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Healthy Schoolwork Habits Begin at Home

By Dr. Jay Greenfeld

Establishing healthy schoolwork habits is very hard for some children to accomplish, especially early on in their schooling. There are too many distractions, too many temptations, too much to think about and avoid rather than focus on the priorities they likely need to when doing schoolwork. I have worked with many children over the years in a multitude of settings, especially with a focus on academics. One thing that continues to present as a common theme when children are struggling with establishing healthy schoolwork habits is knowing where their independence begins and the guidance from their parents ends. I speak with many parents who struggle with pushing their children to work hard and not overdo without placing too much pressure on their children to succeed. Establishing healthy study habits is not just a concept for children to learn for school, healthy habits is a life lesson that will benefit them for years to come inside and outside of school. Of course there are certain children that are born to be students and love their schoolwork regardless of how much they have to do and then there is the other end of the continuum; children who despise their schoolwork and will do anything and everything to avoid completing their homework. The key is to combine factors within their environment, an incentive based plan, and generalizing the breadth and depth of the benefits with your children.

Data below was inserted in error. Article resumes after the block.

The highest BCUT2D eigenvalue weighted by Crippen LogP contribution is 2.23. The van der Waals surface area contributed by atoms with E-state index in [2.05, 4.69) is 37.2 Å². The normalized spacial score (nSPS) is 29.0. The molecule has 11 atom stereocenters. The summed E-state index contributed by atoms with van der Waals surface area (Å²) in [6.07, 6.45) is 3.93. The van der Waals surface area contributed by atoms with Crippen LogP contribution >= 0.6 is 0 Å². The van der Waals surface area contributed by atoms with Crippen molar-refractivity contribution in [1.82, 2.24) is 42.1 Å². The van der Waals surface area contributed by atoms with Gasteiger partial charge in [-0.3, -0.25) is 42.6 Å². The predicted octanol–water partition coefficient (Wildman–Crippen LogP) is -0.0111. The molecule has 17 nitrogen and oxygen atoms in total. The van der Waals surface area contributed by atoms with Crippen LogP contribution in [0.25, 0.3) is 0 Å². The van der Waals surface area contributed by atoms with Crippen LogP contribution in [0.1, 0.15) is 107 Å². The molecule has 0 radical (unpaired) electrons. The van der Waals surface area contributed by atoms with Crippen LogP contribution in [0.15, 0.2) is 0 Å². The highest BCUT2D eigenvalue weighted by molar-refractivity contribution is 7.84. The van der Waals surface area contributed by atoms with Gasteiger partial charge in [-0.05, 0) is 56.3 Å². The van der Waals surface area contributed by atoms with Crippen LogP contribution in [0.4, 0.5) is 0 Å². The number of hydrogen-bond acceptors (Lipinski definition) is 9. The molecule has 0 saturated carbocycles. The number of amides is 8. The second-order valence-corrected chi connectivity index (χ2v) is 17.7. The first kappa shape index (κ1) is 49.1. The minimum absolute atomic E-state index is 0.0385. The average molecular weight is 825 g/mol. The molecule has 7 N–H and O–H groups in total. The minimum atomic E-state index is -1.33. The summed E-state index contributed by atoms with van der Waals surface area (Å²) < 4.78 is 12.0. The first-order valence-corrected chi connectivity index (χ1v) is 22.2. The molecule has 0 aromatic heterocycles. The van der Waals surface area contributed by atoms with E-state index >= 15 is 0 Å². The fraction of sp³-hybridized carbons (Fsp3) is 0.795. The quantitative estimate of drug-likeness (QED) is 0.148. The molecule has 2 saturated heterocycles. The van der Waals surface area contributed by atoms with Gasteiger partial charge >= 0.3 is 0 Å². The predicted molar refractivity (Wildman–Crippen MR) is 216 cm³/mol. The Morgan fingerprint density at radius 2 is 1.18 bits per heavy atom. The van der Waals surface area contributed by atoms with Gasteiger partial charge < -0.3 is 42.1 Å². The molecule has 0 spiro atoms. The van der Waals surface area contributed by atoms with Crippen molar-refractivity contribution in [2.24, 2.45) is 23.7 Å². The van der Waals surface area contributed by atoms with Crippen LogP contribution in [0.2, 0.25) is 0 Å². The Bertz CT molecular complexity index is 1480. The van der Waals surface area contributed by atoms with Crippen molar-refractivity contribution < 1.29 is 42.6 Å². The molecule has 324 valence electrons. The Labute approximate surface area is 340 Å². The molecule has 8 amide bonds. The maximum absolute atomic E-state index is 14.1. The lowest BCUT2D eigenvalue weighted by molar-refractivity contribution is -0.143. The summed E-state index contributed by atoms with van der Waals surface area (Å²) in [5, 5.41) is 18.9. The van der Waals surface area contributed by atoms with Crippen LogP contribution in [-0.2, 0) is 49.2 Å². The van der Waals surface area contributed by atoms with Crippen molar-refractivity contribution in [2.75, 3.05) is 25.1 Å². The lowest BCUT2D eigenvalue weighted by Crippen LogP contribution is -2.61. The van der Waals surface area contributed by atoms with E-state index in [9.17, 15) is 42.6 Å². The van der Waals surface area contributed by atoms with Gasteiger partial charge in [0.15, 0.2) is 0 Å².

Start by looking at the environment in which your children are surrounded by at home. Although it may not be preferable for them to be alone at a desk to do schoolwork because they want to be around others in the house or they want to be part of the goings on within the house, when it comes to doing homework or spending time on schoolwork, it will be important to set the environment up with the least amount of distractions. Eliminate all electronics unless they need their computer to do the work they are doing. Secondly, (if possible) and have them work in a quiet distraction free space (e.g., a home office or their bedroom with a desk). Ensure that all necessary supplies are within their reach (e.g., paper, pens, pencils, calculators etc.) including having them surrounded by proper lighting. Be sure though that these supplies stay there and are replenished every week or as needed. Having this type of setup will likely limit the number of avoidant tactics they may engage in. Any opportunity they can find to avoid doing the work, they likely will. Finally, if they see that this setting within the house is setup for the purpose of doing their work, they will quickly learn to become accustomed to that. If your children see that the place where they do their homework is also the place where they eat, play their Lego, surf the internet, or watch TV, they are less likely to be as zoned in when they are doing their homework. Although they may inform you that they get more done when they are lying on their bed, chances are they get more sleep done by lying on their bed not schoolwork. If you see that they are following through, reward.